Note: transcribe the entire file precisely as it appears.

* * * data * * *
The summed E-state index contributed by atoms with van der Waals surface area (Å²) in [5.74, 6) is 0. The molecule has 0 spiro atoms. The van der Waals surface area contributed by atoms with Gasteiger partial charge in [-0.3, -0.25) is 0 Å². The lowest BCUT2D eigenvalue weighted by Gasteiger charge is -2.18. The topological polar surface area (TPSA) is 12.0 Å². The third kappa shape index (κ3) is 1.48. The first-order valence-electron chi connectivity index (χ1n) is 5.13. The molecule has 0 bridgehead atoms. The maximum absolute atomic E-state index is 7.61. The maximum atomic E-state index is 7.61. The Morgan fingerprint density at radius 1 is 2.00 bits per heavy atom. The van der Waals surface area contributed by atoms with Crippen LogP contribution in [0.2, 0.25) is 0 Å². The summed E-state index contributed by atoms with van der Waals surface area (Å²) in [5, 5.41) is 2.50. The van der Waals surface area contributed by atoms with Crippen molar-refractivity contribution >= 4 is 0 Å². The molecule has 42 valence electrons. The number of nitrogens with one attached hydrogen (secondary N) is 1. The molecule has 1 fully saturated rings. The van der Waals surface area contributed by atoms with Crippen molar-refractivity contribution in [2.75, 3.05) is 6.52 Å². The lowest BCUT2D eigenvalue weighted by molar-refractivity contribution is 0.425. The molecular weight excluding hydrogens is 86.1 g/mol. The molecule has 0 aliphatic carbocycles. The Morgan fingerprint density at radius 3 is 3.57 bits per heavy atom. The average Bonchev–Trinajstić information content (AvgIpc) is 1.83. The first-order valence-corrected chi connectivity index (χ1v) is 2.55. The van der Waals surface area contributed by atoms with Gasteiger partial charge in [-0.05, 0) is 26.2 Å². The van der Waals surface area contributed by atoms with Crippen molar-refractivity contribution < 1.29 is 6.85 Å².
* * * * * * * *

The summed E-state index contributed by atoms with van der Waals surface area (Å²) in [5.74, 6) is 0. The molecule has 0 spiro atoms. The van der Waals surface area contributed by atoms with Gasteiger partial charge in [-0.3, -0.25) is 0 Å². The lowest BCUT2D eigenvalue weighted by Gasteiger charge is -2.18. The topological polar surface area (TPSA) is 12.0 Å². The third kappa shape index (κ3) is 1.48. The first-order valence-electron chi connectivity index (χ1n) is 5.13. The molecule has 0 bridgehead atoms. The maximum absolute atomic E-state index is 7.61. The maximum atomic E-state index is 7.61. The Morgan fingerprint density at radius 1 is 2.00 bits per heavy atom. The van der Waals surface area contributed by atoms with Crippen LogP contribution in [0.2, 0.25) is 0 Å². The summed E-state index contributed by atoms with van der Waals surface area (Å²) in [5, 5.41) is 2.50. The van der Waals surface area contributed by atoms with Crippen molar-refractivity contribution >= 4 is 0 Å². The molecule has 42 valence electrons. The number of nitrogens with one attached hydrogen (secondary N) is 1. The molecule has 1 fully saturated rings. The van der Waals surface area contributed by atoms with Crippen molar-refractivity contribution in [2.75, 3.05) is 6.52 Å². The lowest BCUT2D eigenvalue weighted by molar-refractivity contribution is 0.425. The molecular weight excluding hydrogens is 86.1 g/mol. The molecule has 0 aliphatic carbocycles. The Morgan fingerprint density at radius 3 is 3.57 bits per heavy atom. The average Bonchev–Trinajstić information content (AvgIpc) is 1.83. The first-order valence-corrected chi connectivity index (χ1v) is 2.55. The van der Waals surface area contributed by atoms with Gasteiger partial charge in [-0.05, 0) is 26.2 Å². The van der Waals surface area contributed by atoms with Crippen molar-refractivity contribution < 1.29 is 6.85 Å².